Saturday, March 28, 2015

gas bill: low, the way I like it

I had no idea how much a monthly gas bill in Korea would cost me when I came back to the peninsula in 2013: I had never paid a gas bill before. (From 2005 to 2008, at Sookmyung Women's University, I lived in campus housing, which meant that I paid no utilities at all.) When I went down to Hayang, near Daegu, to work at Catholic University, I was furnished with a decent—if somewhat small—studio that had its heating system built right into the floor, Korean-style. This system is called an ondol, and it's a holdover from traditional days. In these modern times, wall-mounted thermostat controls the ondol's output: on/off, temperature, whether to heat water along with heating the floor, a "go out" function that minimizes heating so as not to consume tons of gas, etc.

In my Catholic/Hayang days (August 2013 to August 2014), I relied on the ondol during the winter months to keep myself from freezing. I knew that gas prices would rise as the weather got colder, but I had no idea how much an average winter's gas bill could be. I was floored when I finally got that bill: W120,000, or about $110, US. That was ridiculous.

As winter waned, I ranted to my brother David about how expensive gas was, and David's reply stopped me in my tracks: why not just buy an electric space heater if electricity is so much cheaper in Korea? (My electric bill only rarely went over $10.) By the time I had this brother-assisted epiphany, though, winter was almost over. Because I had decided to leave Catholic and was facing an uncertain future, purchasing a $120 heater didn't seem the wisest choice. I held off.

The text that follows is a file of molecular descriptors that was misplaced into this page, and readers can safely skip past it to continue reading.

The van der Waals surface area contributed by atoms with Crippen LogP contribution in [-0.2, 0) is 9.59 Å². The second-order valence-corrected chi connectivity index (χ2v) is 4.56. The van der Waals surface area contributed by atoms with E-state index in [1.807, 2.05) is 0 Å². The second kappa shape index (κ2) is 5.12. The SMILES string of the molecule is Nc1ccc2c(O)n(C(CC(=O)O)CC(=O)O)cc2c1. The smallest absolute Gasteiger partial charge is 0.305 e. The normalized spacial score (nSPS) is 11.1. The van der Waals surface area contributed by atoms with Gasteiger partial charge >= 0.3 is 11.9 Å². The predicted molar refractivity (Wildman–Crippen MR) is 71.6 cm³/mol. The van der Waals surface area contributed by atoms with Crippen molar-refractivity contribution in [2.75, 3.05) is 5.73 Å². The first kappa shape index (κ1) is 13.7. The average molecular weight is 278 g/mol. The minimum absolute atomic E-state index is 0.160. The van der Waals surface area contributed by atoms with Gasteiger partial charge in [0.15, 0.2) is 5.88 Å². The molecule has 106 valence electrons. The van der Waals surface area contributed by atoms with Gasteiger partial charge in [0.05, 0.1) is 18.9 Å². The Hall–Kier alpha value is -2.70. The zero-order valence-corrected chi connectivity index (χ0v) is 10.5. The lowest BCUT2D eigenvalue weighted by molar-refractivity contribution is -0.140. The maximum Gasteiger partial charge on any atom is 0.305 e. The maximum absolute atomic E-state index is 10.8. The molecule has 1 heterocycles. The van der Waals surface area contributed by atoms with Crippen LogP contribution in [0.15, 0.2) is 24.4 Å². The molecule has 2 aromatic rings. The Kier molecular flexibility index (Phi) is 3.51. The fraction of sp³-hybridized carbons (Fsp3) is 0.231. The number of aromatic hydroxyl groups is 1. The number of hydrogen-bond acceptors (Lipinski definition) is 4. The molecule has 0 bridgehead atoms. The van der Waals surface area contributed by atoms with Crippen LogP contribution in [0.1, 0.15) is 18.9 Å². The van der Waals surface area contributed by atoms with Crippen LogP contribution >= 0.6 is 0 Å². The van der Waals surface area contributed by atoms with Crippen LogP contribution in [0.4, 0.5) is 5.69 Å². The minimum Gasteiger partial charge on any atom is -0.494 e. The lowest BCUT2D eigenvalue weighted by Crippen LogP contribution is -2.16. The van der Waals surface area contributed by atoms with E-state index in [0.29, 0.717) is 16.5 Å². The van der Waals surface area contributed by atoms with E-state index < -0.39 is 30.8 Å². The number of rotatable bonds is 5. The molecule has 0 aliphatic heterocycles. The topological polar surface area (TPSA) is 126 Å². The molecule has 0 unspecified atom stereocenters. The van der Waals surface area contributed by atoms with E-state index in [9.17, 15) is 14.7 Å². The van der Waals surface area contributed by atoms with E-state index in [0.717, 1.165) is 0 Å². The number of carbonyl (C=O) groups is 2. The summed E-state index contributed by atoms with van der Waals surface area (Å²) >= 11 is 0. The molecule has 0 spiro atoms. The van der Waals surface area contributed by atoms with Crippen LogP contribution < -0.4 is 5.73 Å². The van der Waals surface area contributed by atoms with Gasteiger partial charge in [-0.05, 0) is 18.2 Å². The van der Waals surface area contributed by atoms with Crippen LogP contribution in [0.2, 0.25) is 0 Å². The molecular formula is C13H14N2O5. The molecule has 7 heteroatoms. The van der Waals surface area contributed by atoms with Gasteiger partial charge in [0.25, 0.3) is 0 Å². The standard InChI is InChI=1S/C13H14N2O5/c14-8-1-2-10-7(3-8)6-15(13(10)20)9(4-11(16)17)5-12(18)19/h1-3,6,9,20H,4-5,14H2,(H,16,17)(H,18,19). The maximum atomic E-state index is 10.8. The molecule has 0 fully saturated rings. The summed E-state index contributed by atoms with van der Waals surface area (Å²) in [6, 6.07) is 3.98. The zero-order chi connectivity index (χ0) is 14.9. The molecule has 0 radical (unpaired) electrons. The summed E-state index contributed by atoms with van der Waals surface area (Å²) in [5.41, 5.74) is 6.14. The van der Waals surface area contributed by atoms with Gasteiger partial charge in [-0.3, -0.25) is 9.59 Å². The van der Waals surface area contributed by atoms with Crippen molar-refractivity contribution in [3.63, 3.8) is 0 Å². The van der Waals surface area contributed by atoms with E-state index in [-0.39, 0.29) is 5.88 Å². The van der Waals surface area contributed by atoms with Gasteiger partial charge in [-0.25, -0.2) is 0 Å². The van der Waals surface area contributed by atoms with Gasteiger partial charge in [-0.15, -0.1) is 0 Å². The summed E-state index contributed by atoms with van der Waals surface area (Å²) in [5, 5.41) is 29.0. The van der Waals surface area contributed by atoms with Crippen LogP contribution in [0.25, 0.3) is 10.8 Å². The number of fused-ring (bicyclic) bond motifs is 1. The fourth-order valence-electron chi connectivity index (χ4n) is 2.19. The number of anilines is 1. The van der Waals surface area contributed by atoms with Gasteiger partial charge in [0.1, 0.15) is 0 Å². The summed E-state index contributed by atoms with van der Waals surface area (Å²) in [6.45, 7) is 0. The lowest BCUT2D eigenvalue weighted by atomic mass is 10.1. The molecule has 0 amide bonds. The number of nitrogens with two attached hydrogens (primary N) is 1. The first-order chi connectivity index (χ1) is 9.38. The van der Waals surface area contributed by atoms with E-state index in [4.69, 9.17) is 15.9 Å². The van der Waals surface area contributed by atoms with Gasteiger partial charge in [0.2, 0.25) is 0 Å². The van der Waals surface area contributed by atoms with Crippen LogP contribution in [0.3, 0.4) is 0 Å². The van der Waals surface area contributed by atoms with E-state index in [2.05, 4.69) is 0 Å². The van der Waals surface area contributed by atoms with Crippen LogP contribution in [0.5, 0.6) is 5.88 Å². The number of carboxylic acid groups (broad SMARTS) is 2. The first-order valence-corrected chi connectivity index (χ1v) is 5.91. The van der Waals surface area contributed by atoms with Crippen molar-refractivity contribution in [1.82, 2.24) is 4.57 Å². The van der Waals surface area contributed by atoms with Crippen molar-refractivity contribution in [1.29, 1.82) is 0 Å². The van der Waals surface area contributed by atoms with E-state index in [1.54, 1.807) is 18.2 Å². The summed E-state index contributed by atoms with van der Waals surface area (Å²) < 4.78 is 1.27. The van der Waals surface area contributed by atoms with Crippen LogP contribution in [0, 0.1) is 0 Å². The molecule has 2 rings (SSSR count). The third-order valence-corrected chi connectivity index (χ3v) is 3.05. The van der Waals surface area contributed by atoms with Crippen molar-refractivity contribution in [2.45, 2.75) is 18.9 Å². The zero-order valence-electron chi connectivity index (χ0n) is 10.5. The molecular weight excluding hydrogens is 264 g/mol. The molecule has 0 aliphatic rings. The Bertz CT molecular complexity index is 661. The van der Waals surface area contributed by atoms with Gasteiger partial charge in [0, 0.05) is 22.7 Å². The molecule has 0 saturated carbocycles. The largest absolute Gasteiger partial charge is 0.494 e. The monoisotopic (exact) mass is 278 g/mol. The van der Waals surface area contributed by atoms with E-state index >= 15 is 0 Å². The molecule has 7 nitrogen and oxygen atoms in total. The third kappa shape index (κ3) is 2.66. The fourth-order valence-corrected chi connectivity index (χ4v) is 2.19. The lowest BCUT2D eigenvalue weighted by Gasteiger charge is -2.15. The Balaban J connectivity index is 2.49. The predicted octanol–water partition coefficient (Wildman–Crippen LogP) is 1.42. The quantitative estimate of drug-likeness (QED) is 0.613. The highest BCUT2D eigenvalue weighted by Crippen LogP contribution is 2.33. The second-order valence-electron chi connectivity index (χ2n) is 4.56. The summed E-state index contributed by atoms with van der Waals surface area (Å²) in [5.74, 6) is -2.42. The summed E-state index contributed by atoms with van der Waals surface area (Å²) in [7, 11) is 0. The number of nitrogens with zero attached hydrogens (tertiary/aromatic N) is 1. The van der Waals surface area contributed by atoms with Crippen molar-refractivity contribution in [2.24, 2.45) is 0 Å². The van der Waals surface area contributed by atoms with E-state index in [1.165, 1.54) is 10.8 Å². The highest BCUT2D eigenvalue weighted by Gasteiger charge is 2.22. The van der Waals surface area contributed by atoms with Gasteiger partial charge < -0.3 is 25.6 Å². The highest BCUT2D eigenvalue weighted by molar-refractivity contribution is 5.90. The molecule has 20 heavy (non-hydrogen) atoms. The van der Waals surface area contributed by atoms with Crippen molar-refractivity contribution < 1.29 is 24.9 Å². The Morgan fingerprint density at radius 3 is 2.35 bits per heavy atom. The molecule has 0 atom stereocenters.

Months later, I was in my cramped yeogwan next to Dongguk's Seoul campus, suffering the chill after my yeogwan-provided electric blanket had died, when I finally decided to stroll over to Saeun Sangga, the electric/electronics market, to find a space heater. In the dead of winter, around two months ago, I found one, and it served me excellently during the rest of my tenure at the yeogwan.

But I didn't unpack and use the heater immediately when I moved to where I am now, in Goyang City: for the first half-month of my time in my new studio, I risked using the ondol, then finally switched back over to the heater. I was afraid, at first, that the heater would prove to be too tiny and weak to heat up the much larger space I now enjoyed (that yeogwan truly was a little shoebox). Luckily, I was wrong, and I've been using the heater ever since.

My electric bill came the other day, and it was barely $10 despite near-constant use of the heater. My gas bill, which reflected a half-month's aggressive usage before I switched over to the heater, was a cool W60,000. In other words, had I used the ondol the entire month, I'd have paid as much for gas here as I had paid back in Hayang. These days, I switch on the gas only when I'm showering, washing dishes, or maybe doing laundry (if I want my clothes washed in warm water).

My gas bill in April is going to be even smaller because (1) gas prices will have started to creep back down in tandem with the warmer weather, and (2) I'll have used nothing but my electric heater since the previous gas bill. A W25,000 gas bill is entirely conceivable.

As an aside, I'll say that I'm eternally grateful to the employee of the Catholic U. branch of Daegu Bank who showed me how to pay my gas and electric bills via ATM. I've been paying them that way ever since, and I find ATM payment to be a hell of a lot more convenient than going to a bank during banking hours, taking a ticket, waiting in line, and twiddling my thumbs. I'm all for whatever allows me to function more independently in a foreign environment, and this guy was a godsend.


No comments: